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E.U. Law Paves Way for Clash on Disinformation


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The upcoming election in Slovakia is being overshadowed by a flood of disinformation and harmful content on social media platforms. This includes the spread of debunked Russian claims, false reports about the death of a parliamentary candidate from a Covid vaccine, and the manipulation of images to fuel racist sentiments. However, what sets this election apart is the implementation of a new European Union law called the Digital Services Act. This law aims to hold social media giants accountable for the content they host and popularize through their algorithms. Failure to comply with the law could result in fines of up to 6 percent of a company’s revenue.

The Digital Services Act is designed to prompt social media platforms to adopt new policies and practices to combat the dissemination of corrosive content. By addressing the routine hosting and promotion of harmful material, the law seeks to curtail the impact of disinformation on public discourse. If successful, the effects of the law could extend beyond Europe and potentially influence company policies in the United States and other regions. Experts and officials involved in the legislation are hopeful that this measure will create a safer online environment by holding social media giants accountable for the content they facilitate.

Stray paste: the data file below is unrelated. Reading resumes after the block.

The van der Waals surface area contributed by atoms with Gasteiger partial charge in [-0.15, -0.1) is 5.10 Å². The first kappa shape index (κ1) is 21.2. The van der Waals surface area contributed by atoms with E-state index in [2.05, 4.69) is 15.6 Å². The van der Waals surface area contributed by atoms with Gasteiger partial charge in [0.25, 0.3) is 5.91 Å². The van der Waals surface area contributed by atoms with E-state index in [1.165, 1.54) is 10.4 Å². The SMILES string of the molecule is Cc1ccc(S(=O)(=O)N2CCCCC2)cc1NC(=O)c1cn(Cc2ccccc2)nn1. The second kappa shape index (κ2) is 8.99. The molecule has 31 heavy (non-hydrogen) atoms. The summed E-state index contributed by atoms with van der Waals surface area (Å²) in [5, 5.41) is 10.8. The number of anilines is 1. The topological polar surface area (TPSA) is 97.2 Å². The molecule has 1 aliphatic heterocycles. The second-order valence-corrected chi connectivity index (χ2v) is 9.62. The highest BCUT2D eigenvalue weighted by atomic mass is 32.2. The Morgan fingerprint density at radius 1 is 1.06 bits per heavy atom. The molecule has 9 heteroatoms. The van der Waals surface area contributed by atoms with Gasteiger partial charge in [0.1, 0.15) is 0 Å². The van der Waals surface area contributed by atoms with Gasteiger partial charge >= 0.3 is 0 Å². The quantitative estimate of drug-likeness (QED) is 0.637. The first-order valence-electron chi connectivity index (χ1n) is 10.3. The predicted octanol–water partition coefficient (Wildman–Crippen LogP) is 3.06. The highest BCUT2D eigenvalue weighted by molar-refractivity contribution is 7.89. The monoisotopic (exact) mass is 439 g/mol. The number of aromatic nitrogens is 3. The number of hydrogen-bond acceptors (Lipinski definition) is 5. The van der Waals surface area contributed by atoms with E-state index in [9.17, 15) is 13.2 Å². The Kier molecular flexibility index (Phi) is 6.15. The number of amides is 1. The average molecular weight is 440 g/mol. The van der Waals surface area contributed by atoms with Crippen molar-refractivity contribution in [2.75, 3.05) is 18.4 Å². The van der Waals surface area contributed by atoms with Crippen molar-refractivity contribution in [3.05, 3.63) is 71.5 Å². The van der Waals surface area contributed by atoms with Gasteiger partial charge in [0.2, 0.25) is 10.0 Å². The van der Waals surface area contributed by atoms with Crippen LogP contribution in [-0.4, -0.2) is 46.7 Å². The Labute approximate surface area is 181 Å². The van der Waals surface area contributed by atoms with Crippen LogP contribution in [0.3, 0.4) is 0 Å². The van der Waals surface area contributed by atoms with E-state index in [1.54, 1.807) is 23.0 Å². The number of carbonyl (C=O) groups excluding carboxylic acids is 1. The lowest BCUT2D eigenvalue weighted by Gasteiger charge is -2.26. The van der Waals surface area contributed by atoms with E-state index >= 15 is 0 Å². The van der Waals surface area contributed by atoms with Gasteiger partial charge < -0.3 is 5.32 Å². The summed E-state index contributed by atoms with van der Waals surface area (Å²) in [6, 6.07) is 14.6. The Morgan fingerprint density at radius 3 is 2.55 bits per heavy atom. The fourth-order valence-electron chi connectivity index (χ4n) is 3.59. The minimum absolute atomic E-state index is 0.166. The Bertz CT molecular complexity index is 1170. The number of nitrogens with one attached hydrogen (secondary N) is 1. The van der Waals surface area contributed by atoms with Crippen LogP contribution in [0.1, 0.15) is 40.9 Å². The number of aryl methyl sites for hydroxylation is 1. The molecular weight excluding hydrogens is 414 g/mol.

As Slovaks head to the polls on Saturday, the prevalence of disinformation highlights the urgency of implementing measures like the Digital Services Act. By addressing false information and harmful content on social media platforms, the law aims to protect democratic processes and public safety. The outcome of this election will serve as an important test case for the effectiveness of the new legislation. It remains to be seen whether these regulatory measures will successfully mitigate the impact of disinformation campaigns and strengthen the integrity of elections not only in Slovakia but also in other countries grappling with similar challenges.

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